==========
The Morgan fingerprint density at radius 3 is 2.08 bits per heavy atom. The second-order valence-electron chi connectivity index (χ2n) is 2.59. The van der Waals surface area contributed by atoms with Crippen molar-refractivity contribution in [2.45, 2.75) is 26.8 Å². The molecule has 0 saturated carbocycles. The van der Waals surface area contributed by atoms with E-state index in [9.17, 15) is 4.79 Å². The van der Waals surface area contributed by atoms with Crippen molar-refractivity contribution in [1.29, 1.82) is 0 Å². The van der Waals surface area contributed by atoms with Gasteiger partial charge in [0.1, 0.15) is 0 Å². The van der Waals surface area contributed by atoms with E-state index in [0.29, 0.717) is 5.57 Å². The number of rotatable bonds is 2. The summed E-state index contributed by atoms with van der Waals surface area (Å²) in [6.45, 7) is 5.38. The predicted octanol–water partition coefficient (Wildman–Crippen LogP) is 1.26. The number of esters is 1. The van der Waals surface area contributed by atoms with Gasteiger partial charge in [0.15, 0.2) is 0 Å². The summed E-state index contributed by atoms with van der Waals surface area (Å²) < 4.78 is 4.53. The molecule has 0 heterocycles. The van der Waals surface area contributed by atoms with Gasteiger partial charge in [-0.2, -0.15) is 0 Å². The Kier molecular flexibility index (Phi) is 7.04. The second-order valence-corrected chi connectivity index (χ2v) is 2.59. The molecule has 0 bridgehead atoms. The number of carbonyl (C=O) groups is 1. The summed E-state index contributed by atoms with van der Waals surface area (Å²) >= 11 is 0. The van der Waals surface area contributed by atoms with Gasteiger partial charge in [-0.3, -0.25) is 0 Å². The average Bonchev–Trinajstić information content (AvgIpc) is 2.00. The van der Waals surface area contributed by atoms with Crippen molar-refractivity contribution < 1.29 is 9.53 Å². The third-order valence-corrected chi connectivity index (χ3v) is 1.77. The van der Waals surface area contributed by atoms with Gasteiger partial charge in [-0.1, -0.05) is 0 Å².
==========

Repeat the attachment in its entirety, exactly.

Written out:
The Morgan fingerprint density at radius 3 is 2.08 bits per heavy atom. The second-order valence-electron chi connectivity index (χ2n) is 2.59. The van der Waals surface area contributed by atoms with Crippen molar-refractivity contribution in [2.45, 2.75) is 26.8 Å². The molecule has 0 saturated carbocycles. The van der Waals surface area contributed by atoms with E-state index in [9.17, 15) is 4.79 Å². The van der Waals surface area contributed by atoms with Crippen molar-refractivity contribution in [1.29, 1.82) is 0 Å². The van der Waals surface area contributed by atoms with Gasteiger partial charge in [0.1, 0.15) is 0 Å². The van der Waals surface area contributed by atoms with E-state index in [0.29, 0.717) is 5.57 Å². The number of rotatable bonds is 2. The summed E-state index contributed by atoms with van der Waals surface area (Å²) in [6.45, 7) is 5.38. The predicted octanol–water partition coefficient (Wildman–Crippen LogP) is 1.26. The number of esters is 1. The van der Waals surface area contributed by atoms with Gasteiger partial charge in [0.15, 0.2) is 0 Å². The summed E-state index contributed by atoms with van der Waals surface area (Å²) < 4.78 is 4.53. The molecule has 0 heterocycles. The van der Waals surface area contributed by atoms with Gasteiger partial charge in [-0.2, -0.15) is 0 Å². The Kier molecular flexibility index (Phi) is 7.04. The second-order valence-corrected chi connectivity index (χ2v) is 2.59. The molecule has 0 bridgehead atoms. The number of carbonyl (C=O) groups is 1. The summed E-state index contributed by atoms with van der Waals surface area (Å²) >= 11 is 0. The van der Waals surface area contributed by atoms with Gasteiger partial charge in [-0.3, -0.25) is 0 Å². The average Bonchev–Trinajstić information content (AvgIpc) is 2.00. The van der Waals surface area contributed by atoms with Crippen molar-refractivity contribution < 1.29 is 9.53 Å². The third-order valence-corrected chi connectivity index (χ3v) is 1.77. The van der Waals surface area contributed by atoms with Gasteiger partial charge in [-0.1, -0.05) is 0 Å².